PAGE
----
The condition on which that great Name will bring to us life is simply our faith. Do you believe in Him, and trust yourself to Him, as He who came to fulfil all that prophet, priest, and king, sacrifice, altar, and Temple of old times prophesied and looked for? Do you trust in Him as the Son of God who comes down to earth that we in Him might find the immortal life which He is ready to give ? If you do, then, dear brethren! the end that God has in view in all His revelation, that Christ had in view in His bitter Passion, has been accomplished for you. If you do not it has not. You may admire Him, you may think loftily of Him, you may be ready to call Him by many great and appreciative names, but Oh! unless you have learned to see in Him the divine Saviour of your souls, you have not seen what God means you to see.
But if you have, then all other questions about this Book, important as they are in their places, may settle themselves as they will; you have got the kernel, the thing that it was meant to bring you. Many an erudite VOL. III.
scholar, who has studied the Bible all his life, has missed the purpose for which it was given; and many a poor old woman in her garret has found it. It is not meant to wrangle over, it is not meant to be read as an interesting product of the religious consciousness, it is not to be admired as all that remains of the literature of a nation that had a genius for religion; but it is to be taken as being God's great Word to the world, the record of the revelation that He has given us in His Son. The Eternal Word is the theme of all the written word. Have you made the jewel which is brought us in that casket your own? Is Jesus to you the Son of the living God, believing on whom you share His life, and become 'sons of God' by Him? Can you take on to your thankful lips that triumphant and rapturous confession of the doubting Thomas,—the flag flying on the completed roof-tree of this Gospel— My Lord and my God'? If you can, you will receive the blessing which Christ then promised to all of us standing beyond the limits of that little group, who have not seen and yet have believed'-even that eternal life which flows into our dead spirits from the Christ, the Son of God, who is the Light of the world, and the Life of men.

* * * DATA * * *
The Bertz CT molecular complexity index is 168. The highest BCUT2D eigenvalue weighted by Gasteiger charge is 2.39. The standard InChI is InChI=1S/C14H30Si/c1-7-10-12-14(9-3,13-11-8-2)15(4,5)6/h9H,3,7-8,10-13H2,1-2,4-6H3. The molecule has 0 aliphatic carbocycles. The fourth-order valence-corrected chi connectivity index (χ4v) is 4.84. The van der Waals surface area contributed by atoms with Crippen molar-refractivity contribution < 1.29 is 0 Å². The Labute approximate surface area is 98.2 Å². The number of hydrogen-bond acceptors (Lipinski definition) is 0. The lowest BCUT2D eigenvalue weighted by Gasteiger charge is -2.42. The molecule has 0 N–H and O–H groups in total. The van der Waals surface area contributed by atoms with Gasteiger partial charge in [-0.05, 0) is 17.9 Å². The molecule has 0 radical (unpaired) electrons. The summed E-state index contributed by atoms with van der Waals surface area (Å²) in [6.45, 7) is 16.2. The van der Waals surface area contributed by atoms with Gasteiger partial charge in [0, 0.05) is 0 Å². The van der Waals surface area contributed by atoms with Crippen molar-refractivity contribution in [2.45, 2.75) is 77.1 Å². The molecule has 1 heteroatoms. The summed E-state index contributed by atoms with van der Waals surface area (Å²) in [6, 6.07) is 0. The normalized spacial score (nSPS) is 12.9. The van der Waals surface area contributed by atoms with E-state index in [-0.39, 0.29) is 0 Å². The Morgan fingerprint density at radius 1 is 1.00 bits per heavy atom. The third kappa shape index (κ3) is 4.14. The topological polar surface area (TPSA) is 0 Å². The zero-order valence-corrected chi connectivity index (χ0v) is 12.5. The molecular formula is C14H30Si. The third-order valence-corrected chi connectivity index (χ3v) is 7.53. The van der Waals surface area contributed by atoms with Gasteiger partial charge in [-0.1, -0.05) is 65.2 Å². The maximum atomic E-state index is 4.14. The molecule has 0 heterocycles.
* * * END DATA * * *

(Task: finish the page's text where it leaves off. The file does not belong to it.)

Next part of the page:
AN ELOQUENT CATALOGUE
“There were together Simon Peter, and Thomas called Didymus, and Nathanael of Cana in Galilee, and the sons of Zebedee, and two other of His disciples.'-JOHN xxi. 2.
This chapter, containing the infinitely significant and pathetic account of our Lord's appearance to these disciples by the Sea of Tiberias, is evidently an appendix to the Gospel of John. The design of that Gospel is
complete with the previous chapter, and there is a formal close, as of the whole book, at the end thereof. But whilst obviously an appendix, this chapter is as obviously the work of the same hand as wrote the Gospel. There are many minute points of identity between the style of it and of the rest of the work, so that there can be no difficulty or doubt as to whence it came. This enumeration of these seven disciples, regarded as being the work of John himself, seems to me to be significant, and to contain a good many lessons. And I desire to turn to these now.
I. First of all, the fact that they were together is significant.
How did they come to hold together? How had they not yielded to the temptation to seek safety by flight, which would have been the natural course after the death of their Leader on a charge of treason against the Roman power? The process of disintegration had begun, and we see it going on in the conduct of the disciples before the Resurrection. The 'Shepherd was smitten,' and, as a matter of course, the sheep' began to scatter. And yet here we find them back in Galilee, in their old haunts, and not trying to escape by separation, which would have been the first step suggested to ordinary men in an ordinary state of things. But where everybody knew them, and they knew everybody, and everybody knew them to be disciples of Jesus Christ, thither they go, and hold together as if they had still a living centre and a uniting bond. How did that come about? The fact that after Christ's death there was a group of men united together simply and solely as disciples, and exhibiting their unity as disciples conspicuously, in the face of the men that knew them best, this forms a